We do not have 24/7 on-call support, so requests are processed during work times of available staff. We do try to provide continuous support as much as possible, but it's possible that some weekends or vacations are unattended for more than a day. This is the definition of a "business day".
The TPA team is currently small and there might be specific situations where a code RED might require more time than expected and as a organization we need to do an effort in understanding that.
A "code red" is a critical condition that requires immediate action. It's what we consider an "emergency". Our SLA for those is 24h business days, as defined above. Services qualifying for a code red are:
Other services fall under "routine" or "code yellow" below, which can be upgraded in priority.
Examples of problems falling under code red include:
- website unreachable
- emails to torproject.org not reaching our server
Some problems fall under other teams and are not the responsibility of TPA, even if they can be otherwise considered a code red.
So, for example, those are not code reds for TPA:
- website has a major design problem rendering it unusable
- donation backend failing because of a problem in CiviCRM
- gmail refusing all email forwards
- encrypted mailing lists failures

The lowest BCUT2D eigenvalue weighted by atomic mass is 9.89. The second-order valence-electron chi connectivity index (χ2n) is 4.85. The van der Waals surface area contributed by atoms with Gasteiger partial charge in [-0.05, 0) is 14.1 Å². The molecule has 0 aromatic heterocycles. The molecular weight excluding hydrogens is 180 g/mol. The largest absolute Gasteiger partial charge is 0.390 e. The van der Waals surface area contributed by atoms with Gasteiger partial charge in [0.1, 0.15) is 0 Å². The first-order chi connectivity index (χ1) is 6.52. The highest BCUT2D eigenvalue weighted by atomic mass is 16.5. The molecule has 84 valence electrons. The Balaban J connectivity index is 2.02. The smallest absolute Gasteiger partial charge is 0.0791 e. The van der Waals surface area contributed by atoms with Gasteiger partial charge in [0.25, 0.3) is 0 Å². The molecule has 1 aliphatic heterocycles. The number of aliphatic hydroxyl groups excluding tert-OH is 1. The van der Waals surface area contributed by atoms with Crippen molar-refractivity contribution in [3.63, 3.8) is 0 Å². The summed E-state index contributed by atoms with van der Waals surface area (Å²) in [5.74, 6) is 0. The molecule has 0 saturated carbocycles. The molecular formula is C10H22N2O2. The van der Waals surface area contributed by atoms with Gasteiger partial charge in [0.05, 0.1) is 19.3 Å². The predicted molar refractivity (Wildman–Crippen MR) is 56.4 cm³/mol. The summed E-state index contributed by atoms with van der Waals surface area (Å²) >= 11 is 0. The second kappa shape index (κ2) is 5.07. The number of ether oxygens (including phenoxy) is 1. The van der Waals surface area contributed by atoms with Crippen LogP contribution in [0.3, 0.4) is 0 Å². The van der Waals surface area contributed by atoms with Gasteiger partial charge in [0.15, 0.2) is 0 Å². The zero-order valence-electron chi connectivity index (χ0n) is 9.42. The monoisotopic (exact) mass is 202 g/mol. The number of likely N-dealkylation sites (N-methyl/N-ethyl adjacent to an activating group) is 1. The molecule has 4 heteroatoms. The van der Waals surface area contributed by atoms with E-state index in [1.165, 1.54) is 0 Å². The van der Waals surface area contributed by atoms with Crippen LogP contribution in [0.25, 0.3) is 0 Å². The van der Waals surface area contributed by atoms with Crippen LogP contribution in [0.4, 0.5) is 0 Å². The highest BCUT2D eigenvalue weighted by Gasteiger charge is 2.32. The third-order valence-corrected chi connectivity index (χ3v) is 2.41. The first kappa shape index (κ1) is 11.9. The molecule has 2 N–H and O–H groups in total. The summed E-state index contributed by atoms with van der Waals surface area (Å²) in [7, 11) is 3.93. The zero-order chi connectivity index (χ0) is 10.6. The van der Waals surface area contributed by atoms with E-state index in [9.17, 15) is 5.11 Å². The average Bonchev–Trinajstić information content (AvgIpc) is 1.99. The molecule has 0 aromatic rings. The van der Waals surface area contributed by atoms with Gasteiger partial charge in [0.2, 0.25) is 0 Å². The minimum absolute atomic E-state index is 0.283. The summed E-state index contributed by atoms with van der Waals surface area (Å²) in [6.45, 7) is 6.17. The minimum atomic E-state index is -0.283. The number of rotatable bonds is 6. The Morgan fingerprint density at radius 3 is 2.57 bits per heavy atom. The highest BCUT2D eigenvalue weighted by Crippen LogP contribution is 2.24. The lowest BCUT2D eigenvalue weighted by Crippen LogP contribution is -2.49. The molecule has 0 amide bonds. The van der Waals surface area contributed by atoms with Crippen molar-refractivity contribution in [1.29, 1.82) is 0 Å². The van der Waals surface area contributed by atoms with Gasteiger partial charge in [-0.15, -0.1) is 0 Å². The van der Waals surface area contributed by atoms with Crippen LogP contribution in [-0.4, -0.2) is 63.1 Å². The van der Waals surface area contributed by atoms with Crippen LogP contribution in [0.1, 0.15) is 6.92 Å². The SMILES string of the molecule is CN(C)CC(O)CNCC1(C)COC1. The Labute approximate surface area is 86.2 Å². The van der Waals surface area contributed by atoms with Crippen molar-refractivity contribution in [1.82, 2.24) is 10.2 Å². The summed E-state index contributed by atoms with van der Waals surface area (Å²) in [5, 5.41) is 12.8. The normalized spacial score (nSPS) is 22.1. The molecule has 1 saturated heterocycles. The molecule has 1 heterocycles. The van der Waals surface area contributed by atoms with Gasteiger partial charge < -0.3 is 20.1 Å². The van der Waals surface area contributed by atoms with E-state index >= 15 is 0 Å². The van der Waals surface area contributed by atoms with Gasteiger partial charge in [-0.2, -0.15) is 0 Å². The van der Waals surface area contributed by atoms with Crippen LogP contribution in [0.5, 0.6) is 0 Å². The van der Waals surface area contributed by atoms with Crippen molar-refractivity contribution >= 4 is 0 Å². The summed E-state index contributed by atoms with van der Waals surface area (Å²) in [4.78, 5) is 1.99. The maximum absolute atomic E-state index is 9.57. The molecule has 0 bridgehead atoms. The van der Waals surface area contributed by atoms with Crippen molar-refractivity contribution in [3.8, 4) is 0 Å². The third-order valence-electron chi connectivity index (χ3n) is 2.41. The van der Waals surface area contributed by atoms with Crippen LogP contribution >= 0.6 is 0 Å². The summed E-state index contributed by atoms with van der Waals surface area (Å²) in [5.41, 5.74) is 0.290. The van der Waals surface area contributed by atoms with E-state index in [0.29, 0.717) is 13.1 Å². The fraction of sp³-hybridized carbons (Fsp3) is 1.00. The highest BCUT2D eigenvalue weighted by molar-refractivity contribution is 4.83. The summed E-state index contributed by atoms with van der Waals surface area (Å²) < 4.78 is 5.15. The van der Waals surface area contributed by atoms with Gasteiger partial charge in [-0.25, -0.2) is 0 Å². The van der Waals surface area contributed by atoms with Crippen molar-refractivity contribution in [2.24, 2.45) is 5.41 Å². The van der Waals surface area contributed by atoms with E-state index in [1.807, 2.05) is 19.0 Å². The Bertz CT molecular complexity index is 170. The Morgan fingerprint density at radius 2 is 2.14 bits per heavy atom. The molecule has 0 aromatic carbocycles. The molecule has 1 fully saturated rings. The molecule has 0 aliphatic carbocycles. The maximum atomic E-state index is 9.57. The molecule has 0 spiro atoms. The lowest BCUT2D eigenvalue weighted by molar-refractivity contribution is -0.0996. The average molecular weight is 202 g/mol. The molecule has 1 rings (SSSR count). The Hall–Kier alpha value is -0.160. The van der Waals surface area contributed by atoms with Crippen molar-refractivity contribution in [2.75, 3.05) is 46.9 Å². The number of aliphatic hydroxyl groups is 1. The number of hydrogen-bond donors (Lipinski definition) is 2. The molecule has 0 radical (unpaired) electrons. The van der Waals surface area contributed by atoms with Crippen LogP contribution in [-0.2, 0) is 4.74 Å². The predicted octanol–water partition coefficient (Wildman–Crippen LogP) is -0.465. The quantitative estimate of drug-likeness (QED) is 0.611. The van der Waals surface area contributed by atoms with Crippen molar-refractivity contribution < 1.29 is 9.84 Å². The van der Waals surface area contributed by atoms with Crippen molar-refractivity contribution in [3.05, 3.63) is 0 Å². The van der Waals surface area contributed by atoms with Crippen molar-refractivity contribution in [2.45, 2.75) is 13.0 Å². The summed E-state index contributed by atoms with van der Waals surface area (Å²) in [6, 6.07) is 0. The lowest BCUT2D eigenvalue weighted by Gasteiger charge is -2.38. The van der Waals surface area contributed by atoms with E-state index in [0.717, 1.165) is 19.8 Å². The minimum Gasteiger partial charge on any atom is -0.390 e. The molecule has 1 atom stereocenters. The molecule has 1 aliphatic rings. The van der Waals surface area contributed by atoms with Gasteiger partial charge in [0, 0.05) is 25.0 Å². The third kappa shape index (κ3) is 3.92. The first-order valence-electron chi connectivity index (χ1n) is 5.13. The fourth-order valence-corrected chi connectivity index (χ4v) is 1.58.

- gitolite refuses connections
A "code yellow" is a situation where we are overwhelmed but there isn't exactly an immediate emergency to deal with. A good introduction is this SRECON19 presentation (slides). The basic idea is that a code yellow is a "problem [that] creeps up on you over time and suddenly the hole is so deep you can’t find the way out".
There's no clear timeline on when such a problem can be resolved. If the problem is serious enough, it may eventually be upgraded to a code red by the approval of a team lead after a week's delay, regardless of the affected service. In that case, a "hot fix" (some hack like throwing hardware at the problem) may be deployed instead of fixing the actual long term issue, in which case the problem becomes a code yellow again.
Examples of a code yellow include:
- Trac gets overwhelmed (ticket 29672)
- Gitweb performance problems (ticket 32133)
- upgrade metrics.tpo to buster in the hope of fixing broken graphs (ticket 32998)
Routine tasks are normal requests that are not an emergency and can be processed as part of the normal workflow.
Example of routine tasks include:
- account creation
- group access changes
- email alias changes
- static web component changes
- examine disk usage warning
- security upgrades
- server reboots
Services supported by TPA must fulfill the following criteria:
- The software needs to have an active release cycle
- It needs to provide installation instructions, debugging procedures
- It needs to maintain a bug tracker and/or some means to contact upstream